Diverse, Surprising, and Superb Writing Mark New Story Collection
Addis Ababa Noir is another African collection from Akashic Books. And once again, it’s surprising, diverse, and contains some superb writing. The stories range widely.
Looking back to the “Red Terror” political repression campaign that followed the Ethiopian revolution sets the theme for “Ostrich,” a moving account of the time from a child’s viewpoint and another when she comes back as an adult. “Father Bread” concerns a boy, the only one spared when a pack of hyenas attacks his family. He now receives bread from a kindly man, but with shocking consequences. “Of the Poet and the Café” is about a writer who wakes one morning and finds a small change to the world—but that change leaves him unrecognised by anyone. What about a woman who sees sounds in color? Or a man unable to sleep—ever? Or a thief robbed?
This eclectic collection is edited by Maaza Mengiste, a well-known novelist and essayist from Ethiopia now living in the US. Her debut novel Beneath the Lion’s Gaze received rave reviews and prize nominations. She followed that last year with The Shadow King, which was a finalist for the Booker Prize, and was described by Salman Rushdie as “a brilliant novel…compulsively readable.” Her own story in this collection, “Of Dust and Ashes,” concerns a forensic team trying to trace disappeared people across two continents. It’s the best of a very good bunch, in my opinion.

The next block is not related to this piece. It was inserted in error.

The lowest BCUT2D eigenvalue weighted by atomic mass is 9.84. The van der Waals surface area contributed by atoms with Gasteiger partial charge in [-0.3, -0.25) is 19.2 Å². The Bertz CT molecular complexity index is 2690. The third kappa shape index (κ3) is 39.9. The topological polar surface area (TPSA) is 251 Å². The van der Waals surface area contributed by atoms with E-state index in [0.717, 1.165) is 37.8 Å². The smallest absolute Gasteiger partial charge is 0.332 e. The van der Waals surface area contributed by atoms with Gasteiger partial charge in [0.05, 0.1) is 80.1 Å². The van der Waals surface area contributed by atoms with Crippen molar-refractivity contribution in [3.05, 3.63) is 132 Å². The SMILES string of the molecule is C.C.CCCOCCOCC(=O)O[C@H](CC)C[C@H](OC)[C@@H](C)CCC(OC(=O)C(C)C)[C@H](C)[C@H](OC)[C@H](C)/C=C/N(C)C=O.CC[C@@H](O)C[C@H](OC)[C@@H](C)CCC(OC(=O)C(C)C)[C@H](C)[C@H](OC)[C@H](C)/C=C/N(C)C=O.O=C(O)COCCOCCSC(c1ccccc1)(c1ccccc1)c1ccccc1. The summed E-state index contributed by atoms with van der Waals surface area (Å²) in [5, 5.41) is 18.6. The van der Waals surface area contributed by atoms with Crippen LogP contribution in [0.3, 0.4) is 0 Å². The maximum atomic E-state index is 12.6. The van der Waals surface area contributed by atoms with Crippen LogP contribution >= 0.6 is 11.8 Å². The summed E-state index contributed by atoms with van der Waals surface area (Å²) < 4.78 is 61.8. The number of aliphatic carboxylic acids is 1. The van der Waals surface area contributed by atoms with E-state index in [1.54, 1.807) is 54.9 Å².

In this exclusive interview with The Big Thrill, Mengiste shares insight into the stories and writers who have contributed to this excellent new collection.
What persuaded you to step back from your novels and edit ADDIS ABABA NOIR?
The collection offered an excellent platform to feature writing from Ethiopians who may not otherwise be known by a wider audience, not only in the West but across the continent of Africa. So when I was approached by Akashic Books, I agreed at once. I’d never edited an anthology before, and I underestimated the amount of work and time it would require—especially as I was writing The Shadow King at the same time. I really wanted to showcase these authors and make the book the best that it could be, so I read their stories, gave feedback, and edited, and it took several rounds. It took longer than we expected, but they stayed with me, and we all worked together—and it’s finally done.
The collection has a wide variety of authors—many have impressive credentials while others are less well known in the West. How did you go about selecting the authors?
First I approached authors I knew, but then I looked much more widely, not only within Ethiopia, but also elsewhere in the world. I thought it would be interesting to have those external cultural influences. That also meant I needed translators.
The backstories range widely from people murdered by the Red Terror to rural villagers who are believed to be victims of hyenas. Did you ask the authors to consider certain themes or locations, or did you leave it completely up to them? If the latter, were you surprised by the results?